- The bug is the result of an auto-login URL working regardless of a user’s IP address or browser, meaning anyone can steal the auto-login URL and login as the end user. Auto-login URLs are provided when EA Origin users request to edit their account settings through the EA[.]com website.
- The researcher notes that this can easily occur when a user is connected to an unsecured network or a public WiFi hotspot. ZDNet also warn that auto-login URLs could be harvested by IoT malware or botnets on infected home routers, allowing threat actors to automate the process of collecting EA customers’ account data.
DirtyCOW and Drupalgeddon2 flaws exploited in new attack
- Researcher Nadav Avital found that the DirtyCOW flaw was being exploited in an attack affecting some Linux-based systems on October 31st, 2018.
- The attack also exploited the Drupalgeddon2 vulnerability, along with other system misconfigurations, to infect vulnerable Drupal web servers and seize control over users’ machines.
Flaw in Safari permits IDN homograph attacks
- A security researcher, known as ‘xisigr’, discovered an issue with how the Safari browser handles Unicode characters. Safari failed to render the small lower apostrophe of the letter dum (ꝱ), instead displaying it as the Latin letter ‘d’.
- This flaw permits attackers to carry out IDN homograph attacks, in which lookalike domains are registered using Unicode characters and used in phishing campaigns to mimic legitimate domains.
- The flaw is tracked as CVE-2018-4277, and has been patched in Apple’s July 2018 updates for Safari, iOS, macOS, tvOS and watchOS.
Multiple vulnerabilities disclosed in TP-Link routers
- Cisco Talos researchers have disclosed multiple vulnerabilities in the TP-Link TL-R600VPN router. The researchers found that the two root causes of these flaws were ‘a lack of input sanitisation and parsing errors’. Altogether, the vulnerabilities could lead to remote code execution.
- The flaws include a denial-of-service vulnerability (CVE-2018-3948), an information disclosure bug (CVE-2018-3949) and two remote code execution vulnerabilities (CVE-2018-3950 and CVE-2018-3951).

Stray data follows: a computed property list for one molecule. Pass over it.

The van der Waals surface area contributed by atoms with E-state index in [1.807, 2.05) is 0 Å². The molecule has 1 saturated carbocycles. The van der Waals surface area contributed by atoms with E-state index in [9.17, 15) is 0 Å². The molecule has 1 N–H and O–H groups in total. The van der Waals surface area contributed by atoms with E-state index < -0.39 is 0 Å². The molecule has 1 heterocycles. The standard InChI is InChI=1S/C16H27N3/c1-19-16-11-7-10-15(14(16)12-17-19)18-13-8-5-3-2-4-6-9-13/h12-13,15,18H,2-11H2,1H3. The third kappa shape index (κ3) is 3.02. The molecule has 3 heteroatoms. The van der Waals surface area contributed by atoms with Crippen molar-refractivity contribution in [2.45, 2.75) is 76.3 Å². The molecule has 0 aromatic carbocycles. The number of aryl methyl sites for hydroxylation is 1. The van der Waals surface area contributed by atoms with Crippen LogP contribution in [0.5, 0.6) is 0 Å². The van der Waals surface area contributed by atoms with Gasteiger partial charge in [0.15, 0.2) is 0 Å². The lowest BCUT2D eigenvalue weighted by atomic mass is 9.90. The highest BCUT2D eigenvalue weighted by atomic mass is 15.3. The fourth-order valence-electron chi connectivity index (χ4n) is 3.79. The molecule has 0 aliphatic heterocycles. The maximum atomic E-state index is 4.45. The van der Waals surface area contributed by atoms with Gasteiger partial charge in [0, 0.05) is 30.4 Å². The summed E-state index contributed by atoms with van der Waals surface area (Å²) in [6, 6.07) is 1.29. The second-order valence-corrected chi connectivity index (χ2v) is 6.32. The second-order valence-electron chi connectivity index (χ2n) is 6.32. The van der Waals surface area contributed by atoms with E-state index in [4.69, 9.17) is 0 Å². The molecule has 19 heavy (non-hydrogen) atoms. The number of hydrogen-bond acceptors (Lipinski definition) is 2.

Windows 10 issues affect compatibility with iCloud and F5 Networks VPN
- The Windows 10 October 2018 Update, version 1809, has been experiencing compatibility issues with Apple’s iCloud and F5 Networks’ VPN.
- According to a report by ZDNet, the issue with iCloud leads to problems with syncing shared albums. The F5 VPN problem is caused by a bug in Windows 10 and results in breaking network access. Microsoft estimates that updates addressing these flaws will be available by the end of November 2018.
Kaspersky Lab find Nigerian and Bangladeshi mobile phones are most targeted by malware
- Kaspersky Lab’s 2018 third quarter Information Technology threat evolution report indicates that Nigerians had 28.54% of their mobile devices targeted by malware, while in Bangladesh, 35.91% of mobile device users were targeted.
- Asacub malware was used in the largest number of attacks, affecting 250,000 users in September 2018.
Russian hacker Nastra arrested in Bulgaria for $7 million ad fraud
- Nastra, a Russian hacker whose real name is Alexander Zhukov, was arrested in Bulgaria for possible involvement in a Google ad fraud scheme. Zhukov reportedly operated a network of 50 servers rented to others for use in inflating video ad views.
UK government report reveals critical national infrastructure vulnerable to cyber attack
- The Joint Committee on the National Security Strategy published a report warning that the government was not acting urgently enough to protect critical national infrastructure from a major cyber attack from hostile foreign state actors.
Top free VPNs in Apple App Store and Google Play are run by secretive Chinese companies
- An investigation conducted by Top10VPN found that over half of the most popular free VPN apps were Chinese-owned or based in China, and had few formal privacy protections or user support.
Proposed kernel patch could limit defence against Spectre 2
- The patch has been suggested because code runs up to 50% slower on Intel CPUs that use Hyper-Threading with the security defence enabled, however, it would result in the disabling of a Spectre variant 2 defence mechanism by default, rather than leaving it on automatically.
- The Spectre V2 mitigation was added to Linux 4.20 and backported to Linux 4.19.2. It prevents the processor’s branch prediction engine from being exploited by malware to steal passwords, encryption keys and other details from memory.
- The defence mechanism causes performance to slow significantly, leading Linux’s Linus Torvalds to suggest that the mitigation should not be applied in all cases.
The Silobreaker Team